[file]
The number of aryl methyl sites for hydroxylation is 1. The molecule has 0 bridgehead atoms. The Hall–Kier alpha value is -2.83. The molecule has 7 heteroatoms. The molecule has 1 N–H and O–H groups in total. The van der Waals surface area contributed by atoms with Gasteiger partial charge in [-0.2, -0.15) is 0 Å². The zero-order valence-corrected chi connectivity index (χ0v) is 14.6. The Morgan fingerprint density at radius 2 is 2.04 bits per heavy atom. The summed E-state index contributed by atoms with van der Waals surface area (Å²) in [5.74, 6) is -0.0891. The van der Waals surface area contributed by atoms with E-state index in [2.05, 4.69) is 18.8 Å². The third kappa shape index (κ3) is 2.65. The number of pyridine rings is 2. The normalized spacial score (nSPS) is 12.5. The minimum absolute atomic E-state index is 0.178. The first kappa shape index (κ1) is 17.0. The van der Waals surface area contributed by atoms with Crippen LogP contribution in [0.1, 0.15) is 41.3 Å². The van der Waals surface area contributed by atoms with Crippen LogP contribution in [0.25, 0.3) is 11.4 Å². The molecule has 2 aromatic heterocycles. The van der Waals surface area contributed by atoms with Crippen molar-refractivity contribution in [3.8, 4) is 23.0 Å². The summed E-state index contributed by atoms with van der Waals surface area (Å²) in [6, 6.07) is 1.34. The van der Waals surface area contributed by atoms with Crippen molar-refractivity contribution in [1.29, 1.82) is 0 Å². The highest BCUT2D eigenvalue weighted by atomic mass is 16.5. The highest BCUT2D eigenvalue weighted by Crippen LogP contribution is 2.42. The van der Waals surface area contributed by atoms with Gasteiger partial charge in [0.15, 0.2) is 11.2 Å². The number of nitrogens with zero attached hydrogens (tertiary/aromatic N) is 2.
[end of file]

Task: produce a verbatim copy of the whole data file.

The number of aryl methyl sites for hydroxylation is 1. The molecule has 0 bridgehead atoms. The Hall–Kier alpha value is -2.83. The molecule has 7 heteroatoms. The molecule has 1 N–H and O–H groups in total. The van der Waals surface area contributed by atoms with Gasteiger partial charge in [-0.2, -0.15) is 0 Å². The zero-order valence-corrected chi connectivity index (χ0v) is 14.6. The Morgan fingerprint density at radius 2 is 2.04 bits per heavy atom. The summed E-state index contributed by atoms with van der Waals surface area (Å²) in [5.74, 6) is -0.0891. The van der Waals surface area contributed by atoms with E-state index in [2.05, 4.69) is 18.8 Å². The third kappa shape index (κ3) is 2.65. The number of pyridine rings is 2. The normalized spacial score (nSPS) is 12.5. The minimum absolute atomic E-state index is 0.178. The first kappa shape index (κ1) is 17.0. The van der Waals surface area contributed by atoms with Crippen LogP contribution in [0.1, 0.15) is 41.3 Å². The van der Waals surface area contributed by atoms with Crippen LogP contribution in [0.25, 0.3) is 11.4 Å². The molecule has 2 aromatic heterocycles. The van der Waals surface area contributed by atoms with Crippen molar-refractivity contribution in [3.8, 4) is 23.0 Å². The summed E-state index contributed by atoms with van der Waals surface area (Å²) in [6, 6.07) is 1.34. The van der Waals surface area contributed by atoms with Crippen molar-refractivity contribution in [1.29, 1.82) is 0 Å². The highest BCUT2D eigenvalue weighted by atomic mass is 16.5. The highest BCUT2D eigenvalue weighted by Crippen LogP contribution is 2.42. The van der Waals surface area contributed by atoms with Gasteiger partial charge in [0.15, 0.2) is 11.2 Å². The number of nitrogens with zero attached hydrogens (tertiary/aromatic N) is 2.